It is truly incredible how quickly new technologies and media emerge and quickly become de facto aspects of our lives. Twitter, created in 2006 and known only to relatively few early adopters a couple of years ago, has given us a term that is now nearly commonplace: “trending”. While following the tweets of one’s favorite celebrity personalities might seem a bit sophomoric to some, seen in the aggregate, Twitter’s pervasive popularity and rapidly emerging adoption internationally means that it is, in a sense, “capturing the moment” for humanity. After all, the timeline of tweets could arguably be construed as the most democratized form of history capture: history written by the masses. Admittedly, without creating some order to the storyline, it’s a rather profuse form of history. Enter “trending”.
Trending provides a means of filtering out the “essence of the moment” from the ambient noise by identifying topics that are trickling through the social web. Here are a couple of prominent examples of trending topics:
- Twitter Trends: lists the top trending topics on Twitter.
- Google Trends: captures the current most frequently-searched terms on the world’s largest search engine.
Perhaps even more interesting that the actual trending topics is understanding the context behind those trends; there are a number of emerging sites whose purpose is to do just that:
- TrendsMap: a site that provides a geographical context to trending topics by overlaying the trends with a map reflecting their location context.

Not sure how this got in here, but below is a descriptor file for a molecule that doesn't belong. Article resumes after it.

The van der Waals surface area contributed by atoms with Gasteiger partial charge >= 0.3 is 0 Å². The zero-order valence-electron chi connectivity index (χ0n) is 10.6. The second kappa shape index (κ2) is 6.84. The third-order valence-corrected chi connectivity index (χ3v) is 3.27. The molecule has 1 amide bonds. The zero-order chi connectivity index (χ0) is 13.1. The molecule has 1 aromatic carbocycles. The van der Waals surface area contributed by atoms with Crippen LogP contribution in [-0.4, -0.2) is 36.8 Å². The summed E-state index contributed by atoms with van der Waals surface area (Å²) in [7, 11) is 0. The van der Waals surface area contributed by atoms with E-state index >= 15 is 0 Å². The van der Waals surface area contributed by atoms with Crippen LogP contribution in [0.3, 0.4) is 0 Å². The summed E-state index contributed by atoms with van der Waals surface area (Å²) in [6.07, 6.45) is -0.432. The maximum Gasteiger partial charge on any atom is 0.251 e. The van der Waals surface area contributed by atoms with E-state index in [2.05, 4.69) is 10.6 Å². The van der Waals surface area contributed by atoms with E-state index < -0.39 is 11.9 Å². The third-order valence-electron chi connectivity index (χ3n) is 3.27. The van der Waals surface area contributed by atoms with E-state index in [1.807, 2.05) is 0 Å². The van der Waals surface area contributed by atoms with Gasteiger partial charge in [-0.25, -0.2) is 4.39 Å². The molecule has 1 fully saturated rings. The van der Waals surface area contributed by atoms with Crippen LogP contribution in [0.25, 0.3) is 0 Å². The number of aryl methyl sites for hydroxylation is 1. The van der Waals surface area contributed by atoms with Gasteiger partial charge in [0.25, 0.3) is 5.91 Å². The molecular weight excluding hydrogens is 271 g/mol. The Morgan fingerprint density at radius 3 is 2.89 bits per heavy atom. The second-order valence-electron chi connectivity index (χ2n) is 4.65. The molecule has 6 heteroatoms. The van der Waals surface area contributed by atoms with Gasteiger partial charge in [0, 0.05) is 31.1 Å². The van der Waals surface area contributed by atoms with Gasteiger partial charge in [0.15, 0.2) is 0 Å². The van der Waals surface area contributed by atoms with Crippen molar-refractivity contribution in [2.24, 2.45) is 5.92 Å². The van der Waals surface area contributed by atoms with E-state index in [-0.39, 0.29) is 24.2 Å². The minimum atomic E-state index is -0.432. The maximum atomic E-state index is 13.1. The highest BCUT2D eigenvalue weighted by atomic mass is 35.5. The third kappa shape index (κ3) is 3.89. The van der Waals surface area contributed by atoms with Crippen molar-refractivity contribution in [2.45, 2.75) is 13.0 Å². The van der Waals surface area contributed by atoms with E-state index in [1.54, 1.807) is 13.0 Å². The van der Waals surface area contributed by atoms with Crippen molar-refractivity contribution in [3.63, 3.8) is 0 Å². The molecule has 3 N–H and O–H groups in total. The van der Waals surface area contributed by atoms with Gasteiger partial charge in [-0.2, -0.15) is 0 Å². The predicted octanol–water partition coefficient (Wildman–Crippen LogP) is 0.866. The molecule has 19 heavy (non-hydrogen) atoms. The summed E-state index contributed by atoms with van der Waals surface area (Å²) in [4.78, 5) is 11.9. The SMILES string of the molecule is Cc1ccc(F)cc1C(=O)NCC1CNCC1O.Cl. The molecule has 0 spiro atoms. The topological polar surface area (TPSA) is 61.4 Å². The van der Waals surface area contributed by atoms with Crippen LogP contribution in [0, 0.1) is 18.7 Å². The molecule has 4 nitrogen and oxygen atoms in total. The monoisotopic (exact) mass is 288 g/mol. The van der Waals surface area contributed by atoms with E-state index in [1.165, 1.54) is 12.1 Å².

- WhatTheTrend: a clever concept that allows visitors to the site to explain why certain topics are trending; this is a great tool if you’re wondering just why “Indonesia” is a hot topic today.
In deference to the power of “trending”, many local and national news outlets now report Twitter and Google trending topics; those of you local to Utah can see this on Fox 13 News and those nationally and internationall will notice this “trend of reporting on trending” on such media giants as CNN (both the US and International editions).
The forward-thinking question is this: at what point will this development in "the news" evidence itself in the contact center? At what point will social networks be the first stop for a consumer when they're searching for a solution to an issue? And what role will the knowledgebase play in providing consistent replies to those queries?